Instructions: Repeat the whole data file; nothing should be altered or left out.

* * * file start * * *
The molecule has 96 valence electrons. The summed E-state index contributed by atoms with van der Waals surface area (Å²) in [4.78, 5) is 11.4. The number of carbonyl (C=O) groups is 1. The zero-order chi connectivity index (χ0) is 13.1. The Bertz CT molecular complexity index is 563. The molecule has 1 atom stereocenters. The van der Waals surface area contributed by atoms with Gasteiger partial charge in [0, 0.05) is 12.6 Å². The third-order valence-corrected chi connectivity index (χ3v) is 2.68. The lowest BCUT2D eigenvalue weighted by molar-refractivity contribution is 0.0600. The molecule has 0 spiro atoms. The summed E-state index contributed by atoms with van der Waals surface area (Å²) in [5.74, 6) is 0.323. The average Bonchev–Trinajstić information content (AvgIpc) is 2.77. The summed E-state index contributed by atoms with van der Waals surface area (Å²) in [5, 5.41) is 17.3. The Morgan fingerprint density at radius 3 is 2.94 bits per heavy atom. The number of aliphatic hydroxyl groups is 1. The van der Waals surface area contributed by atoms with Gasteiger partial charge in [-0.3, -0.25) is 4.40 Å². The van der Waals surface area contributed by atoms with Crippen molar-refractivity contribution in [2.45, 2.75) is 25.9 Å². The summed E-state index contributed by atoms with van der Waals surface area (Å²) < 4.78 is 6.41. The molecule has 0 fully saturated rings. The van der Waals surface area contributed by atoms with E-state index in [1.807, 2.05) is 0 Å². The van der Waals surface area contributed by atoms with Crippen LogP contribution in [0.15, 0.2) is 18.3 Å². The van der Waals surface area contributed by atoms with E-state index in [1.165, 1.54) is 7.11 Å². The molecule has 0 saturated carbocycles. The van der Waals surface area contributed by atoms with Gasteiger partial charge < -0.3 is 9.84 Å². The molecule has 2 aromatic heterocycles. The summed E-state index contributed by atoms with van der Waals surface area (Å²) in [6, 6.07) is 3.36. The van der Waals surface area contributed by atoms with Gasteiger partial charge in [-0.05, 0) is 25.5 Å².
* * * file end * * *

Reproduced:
The molecule has 96 valence electrons. The summed E-state index contributed by atoms with van der Waals surface area (Å²) in [4.78, 5) is 11.4. The number of carbonyl (C=O) groups is 1. The zero-order chi connectivity index (χ0) is 13.1. The Bertz CT molecular complexity index is 563. The molecule has 1 atom stereocenters. The van der Waals surface area contributed by atoms with Gasteiger partial charge in [0, 0.05) is 12.6 Å². The third-order valence-corrected chi connectivity index (χ3v) is 2.68. The lowest BCUT2D eigenvalue weighted by molar-refractivity contribution is 0.0600. The molecule has 0 spiro atoms. The summed E-state index contributed by atoms with van der Waals surface area (Å²) in [5.74, 6) is 0.323. The average Bonchev–Trinajstić information content (AvgIpc) is 2.77. The summed E-state index contributed by atoms with van der Waals surface area (Å²) in [5, 5.41) is 17.3. The Morgan fingerprint density at radius 3 is 2.94 bits per heavy atom. The number of aliphatic hydroxyl groups is 1. The van der Waals surface area contributed by atoms with Gasteiger partial charge in [-0.3, -0.25) is 4.40 Å². The van der Waals surface area contributed by atoms with Crippen molar-refractivity contribution in [2.45, 2.75) is 25.9 Å². The summed E-state index contributed by atoms with van der Waals surface area (Å²) < 4.78 is 6.41. The molecule has 0 fully saturated rings. The van der Waals surface area contributed by atoms with E-state index in [1.807, 2.05) is 0 Å². The van der Waals surface area contributed by atoms with Crippen LogP contribution in [0.15, 0.2) is 18.3 Å². The van der Waals surface area contributed by atoms with E-state index in [1.165, 1.54) is 7.11 Å². The molecule has 0 saturated carbocycles. The van der Waals surface area contributed by atoms with Gasteiger partial charge < -0.3 is 9.84 Å². The molecule has 2 aromatic heterocycles. The summed E-state index contributed by atoms with van der Waals surface area (Å²) in [6, 6.07) is 3.36. The van der Waals surface area contributed by atoms with Gasteiger partial charge in [-0.05, 0) is 25.5 Å².